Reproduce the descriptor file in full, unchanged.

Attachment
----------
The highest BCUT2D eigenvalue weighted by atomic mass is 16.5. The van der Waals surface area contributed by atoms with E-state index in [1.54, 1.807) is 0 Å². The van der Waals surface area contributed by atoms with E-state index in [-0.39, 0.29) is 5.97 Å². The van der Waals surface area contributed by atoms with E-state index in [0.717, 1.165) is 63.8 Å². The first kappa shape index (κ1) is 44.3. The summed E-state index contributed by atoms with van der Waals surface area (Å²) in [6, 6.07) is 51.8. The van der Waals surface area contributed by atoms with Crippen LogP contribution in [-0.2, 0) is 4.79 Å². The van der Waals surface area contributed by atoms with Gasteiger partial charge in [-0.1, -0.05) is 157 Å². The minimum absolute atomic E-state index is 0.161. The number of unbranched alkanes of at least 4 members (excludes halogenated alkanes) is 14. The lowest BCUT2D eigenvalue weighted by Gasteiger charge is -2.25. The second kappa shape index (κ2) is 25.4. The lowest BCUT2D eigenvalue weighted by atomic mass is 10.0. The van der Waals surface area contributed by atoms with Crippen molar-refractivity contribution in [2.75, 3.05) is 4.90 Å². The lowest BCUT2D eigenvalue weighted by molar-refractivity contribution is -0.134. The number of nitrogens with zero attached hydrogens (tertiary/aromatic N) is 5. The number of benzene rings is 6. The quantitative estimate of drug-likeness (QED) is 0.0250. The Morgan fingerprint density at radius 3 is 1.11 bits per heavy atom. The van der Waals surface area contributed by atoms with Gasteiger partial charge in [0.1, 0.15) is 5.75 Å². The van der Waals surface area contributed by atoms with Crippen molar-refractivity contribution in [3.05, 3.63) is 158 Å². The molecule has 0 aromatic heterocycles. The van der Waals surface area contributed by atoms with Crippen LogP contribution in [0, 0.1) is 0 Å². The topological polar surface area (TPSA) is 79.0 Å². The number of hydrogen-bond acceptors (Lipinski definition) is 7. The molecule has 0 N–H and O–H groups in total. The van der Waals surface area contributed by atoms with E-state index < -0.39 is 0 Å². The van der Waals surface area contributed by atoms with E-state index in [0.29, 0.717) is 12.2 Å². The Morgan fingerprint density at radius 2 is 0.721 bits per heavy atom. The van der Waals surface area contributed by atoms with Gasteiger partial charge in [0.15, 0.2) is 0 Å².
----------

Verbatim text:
The highest BCUT2D eigenvalue weighted by atomic mass is 16.5. The van der Waals surface area contributed by atoms with E-state index in [1.54, 1.807) is 0 Å². The van der Waals surface area contributed by atoms with E-state index in [-0.39, 0.29) is 5.97 Å². The van der Waals surface area contributed by atoms with E-state index in [0.717, 1.165) is 63.8 Å². The first kappa shape index (κ1) is 44.3. The summed E-state index contributed by atoms with van der Waals surface area (Å²) in [6, 6.07) is 51.8. The van der Waals surface area contributed by atoms with Crippen LogP contribution in [-0.2, 0) is 4.79 Å². The van der Waals surface area contributed by atoms with Gasteiger partial charge in [-0.1, -0.05) is 157 Å². The minimum absolute atomic E-state index is 0.161. The number of unbranched alkanes of at least 4 members (excludes halogenated alkanes) is 14. The lowest BCUT2D eigenvalue weighted by Gasteiger charge is -2.25. The second kappa shape index (κ2) is 25.4. The lowest BCUT2D eigenvalue weighted by atomic mass is 10.0. The van der Waals surface area contributed by atoms with Crippen molar-refractivity contribution in [2.75, 3.05) is 4.90 Å². The lowest BCUT2D eigenvalue weighted by molar-refractivity contribution is -0.134. The number of nitrogens with zero attached hydrogens (tertiary/aromatic N) is 5. The number of benzene rings is 6. The quantitative estimate of drug-likeness (QED) is 0.0250. The Morgan fingerprint density at radius 3 is 1.11 bits per heavy atom. The van der Waals surface area contributed by atoms with Gasteiger partial charge in [0.1, 0.15) is 5.75 Å². The van der Waals surface area contributed by atoms with Crippen molar-refractivity contribution in [3.05, 3.63) is 158 Å². The molecule has 0 aromatic heterocycles. The van der Waals surface area contributed by atoms with Crippen LogP contribution in [0, 0.1) is 0 Å². The topological polar surface area (TPSA) is 79.0 Å². The number of hydrogen-bond acceptors (Lipinski definition) is 7. The molecule has 0 N–H and O–H groups in total. The van der Waals surface area contributed by atoms with E-state index < -0.39 is 0 Å². The van der Waals surface area contributed by atoms with E-state index in [0.29, 0.717) is 12.2 Å². The Morgan fingerprint density at radius 2 is 0.721 bits per heavy atom. The van der Waals surface area contributed by atoms with Gasteiger partial charge in [0.15, 0.2) is 0 Å².